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RAF Fairlop
Ensign of the Royal Air Force
IATA: none – ICAO: none
Summary
Airport type Military
Owner Air Ministry
Operator Royal Air Force
Location Fairlop, London
Built 1940
In use 1941-1945
Elevation AMSL 89 ft / 27 m
Coordinates 51°35′16″N 000°06′10″E / 51.58778°N 0.10278°E / 51.58778; 0.10278Coordinates: 51°35′16″N 000°06′10″E / 51.58778°N 0.10278°E / 51.58778; 0.10278
Map
Greater London UK location map 2
Airplane silhouette.svg
RAF Fairlop
Location in London
Runways
Direction Length Surface
ft m
00/00 0 0 Asphalt
00/00 0 0 Asphalt
00/00 0 0 Asphalt

Royal Air Force Station Fairlop or more simply RAF Fairlop was an Royal Air Force station situated near Ilford in Essex. Fairlop is now a district in the London Borough of Redbridge, England.

HistoryEdit

RAF Fairlop was first used during the First World War. At that time it was called "Hainault Farm". It saw service as a Royal Naval Air Station Training School. A small flying club used the site between the wars and there were plans to build a commercial airport there for London, but those plans were later abandoned. The airfield was brought back into military use in late 1940 when three concrete runways in the familiar "A" pattern were constructed. The airfield became operational in September 1941 with the arrival of No. 603 (City of Edinburgh) Squadron RAF, flying Supermarine Spitfires, previously stationed at RAF Hornchurch. Hainault Lodge was used as accommodation for some of the officers. In June 1944 RAF Fairlop became home to No. 24 Balloon Centre with four squadrons forming part of the balloon barrage around London. The balloons were manned by members of the Women's Auxiliary Air Force. No 24 Balloon Centre was disbanded in February 1945 and the airfield closed in August 1946.[citation needed]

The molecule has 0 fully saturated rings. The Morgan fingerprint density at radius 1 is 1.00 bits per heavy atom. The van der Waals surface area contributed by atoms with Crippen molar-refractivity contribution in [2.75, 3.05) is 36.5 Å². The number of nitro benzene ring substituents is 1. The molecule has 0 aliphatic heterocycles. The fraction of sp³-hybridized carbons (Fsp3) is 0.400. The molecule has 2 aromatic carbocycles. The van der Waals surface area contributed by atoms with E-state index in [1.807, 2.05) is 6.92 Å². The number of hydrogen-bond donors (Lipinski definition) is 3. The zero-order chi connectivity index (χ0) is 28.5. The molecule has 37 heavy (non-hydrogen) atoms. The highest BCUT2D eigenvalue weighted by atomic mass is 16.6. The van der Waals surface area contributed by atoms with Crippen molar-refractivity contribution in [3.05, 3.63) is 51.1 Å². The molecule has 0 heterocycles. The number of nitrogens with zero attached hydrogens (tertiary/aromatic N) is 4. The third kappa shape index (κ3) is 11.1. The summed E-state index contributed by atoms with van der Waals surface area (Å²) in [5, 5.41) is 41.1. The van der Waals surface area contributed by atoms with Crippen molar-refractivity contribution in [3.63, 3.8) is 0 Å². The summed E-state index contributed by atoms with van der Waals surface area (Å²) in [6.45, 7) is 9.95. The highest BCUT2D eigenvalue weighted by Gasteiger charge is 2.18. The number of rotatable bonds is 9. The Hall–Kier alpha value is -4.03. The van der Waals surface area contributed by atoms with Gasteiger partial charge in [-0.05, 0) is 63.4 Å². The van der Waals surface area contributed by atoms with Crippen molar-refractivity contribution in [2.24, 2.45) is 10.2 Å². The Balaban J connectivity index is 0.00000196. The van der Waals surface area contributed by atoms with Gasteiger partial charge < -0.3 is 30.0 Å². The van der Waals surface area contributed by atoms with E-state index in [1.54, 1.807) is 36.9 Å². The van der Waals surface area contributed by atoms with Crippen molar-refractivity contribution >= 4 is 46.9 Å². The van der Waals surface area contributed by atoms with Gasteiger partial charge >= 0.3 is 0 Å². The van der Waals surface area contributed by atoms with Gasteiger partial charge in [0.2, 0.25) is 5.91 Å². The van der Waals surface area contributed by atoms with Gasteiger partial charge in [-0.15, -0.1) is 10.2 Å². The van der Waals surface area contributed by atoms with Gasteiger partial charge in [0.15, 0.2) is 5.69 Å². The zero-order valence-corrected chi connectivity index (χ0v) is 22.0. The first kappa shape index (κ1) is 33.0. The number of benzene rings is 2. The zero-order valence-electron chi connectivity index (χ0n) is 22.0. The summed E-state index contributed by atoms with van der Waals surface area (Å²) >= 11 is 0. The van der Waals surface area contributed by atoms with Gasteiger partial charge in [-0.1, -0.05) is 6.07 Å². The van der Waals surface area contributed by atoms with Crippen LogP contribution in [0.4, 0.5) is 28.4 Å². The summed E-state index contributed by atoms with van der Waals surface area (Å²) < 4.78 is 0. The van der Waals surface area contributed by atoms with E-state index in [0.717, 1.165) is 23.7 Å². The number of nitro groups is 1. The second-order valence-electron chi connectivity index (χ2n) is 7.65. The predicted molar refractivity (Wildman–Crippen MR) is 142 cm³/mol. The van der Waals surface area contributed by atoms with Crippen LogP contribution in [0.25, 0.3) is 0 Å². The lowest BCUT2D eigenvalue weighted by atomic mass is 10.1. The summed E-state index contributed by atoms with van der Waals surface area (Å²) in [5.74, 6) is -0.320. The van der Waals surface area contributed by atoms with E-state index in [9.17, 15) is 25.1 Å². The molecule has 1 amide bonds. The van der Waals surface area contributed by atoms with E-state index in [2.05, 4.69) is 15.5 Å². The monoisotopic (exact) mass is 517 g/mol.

The airfield was the first RAF airfield to trial underground hangers.[citation needed]

SquadronsEdit

Squadrons stationed at RAF Fairlop:[1][2][3]

Current useEdit

The site was used for gravel extraction and became a country park known as Fairlop Waters with sailing facilities and a golf course.

See alsoEdit

ReferencesEdit

CitationsEdit

  1. Jefford 1988, p. 00.
  2. Halpenny 1993, p. 92.
  3. Halpenny 1993, p. 93.

BibliographyEdit

  • Halpenny, B, B. Action Stations: Military Airfields of Greater London v. 8.Patrick Stephens Ltd, 1993. ISBN 1-85260-431-X.
  • Jefford, C.G, MBE,BA ,RAF (Retd). RAF Squadrons, a Comprehensive Record of the Movement and Equipment of all RAF Squadrons and their Antecedents since 1912. Shrewsbury, Shropshire, UK: Airlife Publishing, 1988. ISBN 1-84037-141-2.

External linksEdit


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